NEW YORK, NEW YORK —
When counting errors occur in data collection, the implications can be far-reaching. In the case of the U.S. Census Bureau, entire communities may be left underserved.
Imagine, for a moment, you are a Latino living in the United States, and do not self-identify as either white or black.
On the U.S. Census form, how would you identify yourself in question six — the one about race?
Upon studying your options, you notice that Filipino, Korean and Vietnamese are considered races — and not ethnic groups — so you ask yourself, "Should I fill in my country under the category 'Some other race?'"
Such situations are not rare, and they remain problematic.
After all, the Census questionnaire, conducted just once per decade, helps the federal government determine funding allocations for public goods — e.g. education, sanitation and infrastructure — in communities across the country, along with the apportioning of congressional districts.
In a midtown Manhattan meeting organized by the Black Alliance for Just Immigration (BAJI), a group of Latino and African diaspora community leaders sat with representatives of the Census Bureau to discuss possible changes to the 2020 questionnaire.
In typical New York fashion, there was no shortage of heated pizza or dialogue.
"You can't keep doing the same thing over and over again and expect better results," asserted Miriam Jiménez Román, executive director of the Afro-Latin@ Forum.
Miriam Jiménez Román, Executive Director of the Afro-Latin@ Forum, speaks with Census Bureau representatives and community organizers in New York, Aug. 10, 2016. (Photo: R. Taylor / VOA)
Jiménez Román, who also serves as adjunct faculty member of New York University's Department of Social and Cultural Analysis, told VOA that listing ethnic communities as racial groups in the Census questionnaire is inherently problematic.
"They say that we are the ones that are confused — that a Latino doesn't understand race. But clearly the Census Bureau doesn't understand it either," she said.
The Census Bureau is no stranger to self-evaluation. Since the program was founded in 1902, it has undergone extensive research and testing, along with continuous change on the topic of race and ethnicity.
The bureau conducted a comprehensive "Race and Hispanic Origin Alternative Questionnaire Experiment" (AQE) in 2010, aimed at increasing reporting and reliable results about race and ethnic groups, while reducing the reporting of “Some other race.”
"With the projected steady growth of the Hispanic population, the number of people who do not identify with any OMB [Office of Management and Budget] race categories is expected to increase," wrote Roberto Ramirez, Population Division assistant chief for the U.S. Census Bureau, in an email to VOA.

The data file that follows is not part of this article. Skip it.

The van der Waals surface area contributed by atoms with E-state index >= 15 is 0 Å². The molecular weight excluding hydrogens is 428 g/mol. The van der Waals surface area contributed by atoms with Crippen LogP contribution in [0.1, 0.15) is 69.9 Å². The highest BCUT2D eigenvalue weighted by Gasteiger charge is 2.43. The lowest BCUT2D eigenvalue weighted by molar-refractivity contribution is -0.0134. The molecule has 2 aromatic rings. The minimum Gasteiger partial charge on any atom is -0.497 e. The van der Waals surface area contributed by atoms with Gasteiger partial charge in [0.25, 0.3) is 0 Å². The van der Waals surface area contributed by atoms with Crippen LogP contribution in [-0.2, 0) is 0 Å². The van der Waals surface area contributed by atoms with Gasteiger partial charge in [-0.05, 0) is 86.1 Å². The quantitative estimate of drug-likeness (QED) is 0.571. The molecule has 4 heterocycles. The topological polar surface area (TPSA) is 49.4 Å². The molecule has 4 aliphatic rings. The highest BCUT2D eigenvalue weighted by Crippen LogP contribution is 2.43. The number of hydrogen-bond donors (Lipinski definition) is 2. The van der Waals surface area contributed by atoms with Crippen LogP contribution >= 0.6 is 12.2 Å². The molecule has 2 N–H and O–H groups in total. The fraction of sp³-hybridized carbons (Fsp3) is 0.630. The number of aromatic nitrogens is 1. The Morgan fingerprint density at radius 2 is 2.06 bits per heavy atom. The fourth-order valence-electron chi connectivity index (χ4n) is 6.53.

UP CLOSE: See race and ethnic categories used each decade since 1790, in accordance with the U.S. Office of Management and Budget (OMB) Classification Standards.
Image courtesy of U.S. Census Bureau
Based on the experiment's results, the Census Bureau conducted a comprehensive test last year to examine what variations in question formatting might enable people "to more fully and more accurately self-identify their race and/or ethnicity."
Ramirez noted that by combining race and ethnicity questions into one category, the "Some other race" category was reduced to under one-half percent.
"We know from AQE research that this is largely due to Hispanics choosing their own identity (i.e. only Hispanic) in the combined question format," Ramirez said. "Overall, when a Hispanic category is provided as a response option, ‘Some Other Race’ becomes one of the smallest response categories."
Not about semantics
Still, the city's diaspora nonprofits hope the Census can accurately address the concerns of multi-racial and multi-ethnic groups, such as Middle Eastern and North Africans (MENA) — the OMB definition of White — and Afro-Latinos.
A sample combined race and ethnicity question, tested by the U.S. Census in 2010. (Image courtesy U.S. Census Bureau)
Tiffany Wheatland-Disu, community organizer and adjunct professor of Africana Studies at John Jay College, argued that the Census needs reform.
"We want to challenge them to say, it's not about trying to figure out semantics,'" Wheatland-Disu said. "It is saying that the system itself and the methodology for the Census is completely flawed."
Wheatland-Disu says that in cities like New York, the categories for blacks and African Americans don't cover the full range of black diaspora communities.
"Someone would say, well, I am black and I am from Brazil, or I am Afro-Latino or black and from Haiti,'" she said. "People need to be able to identify as being a black and whatever else they are. They shouldn't have to choose between identities."
Despite likely changes to both its wording and categories, Wheatland-Disu and Jiménez Román are not optimistic that the 2020 Census will accurately represent their communities.
Ramirez says the Census has worked tirelessly over the past half-decade, and believes it will soon pay off, to reflect both the diversification and complexity of American identities in 2020.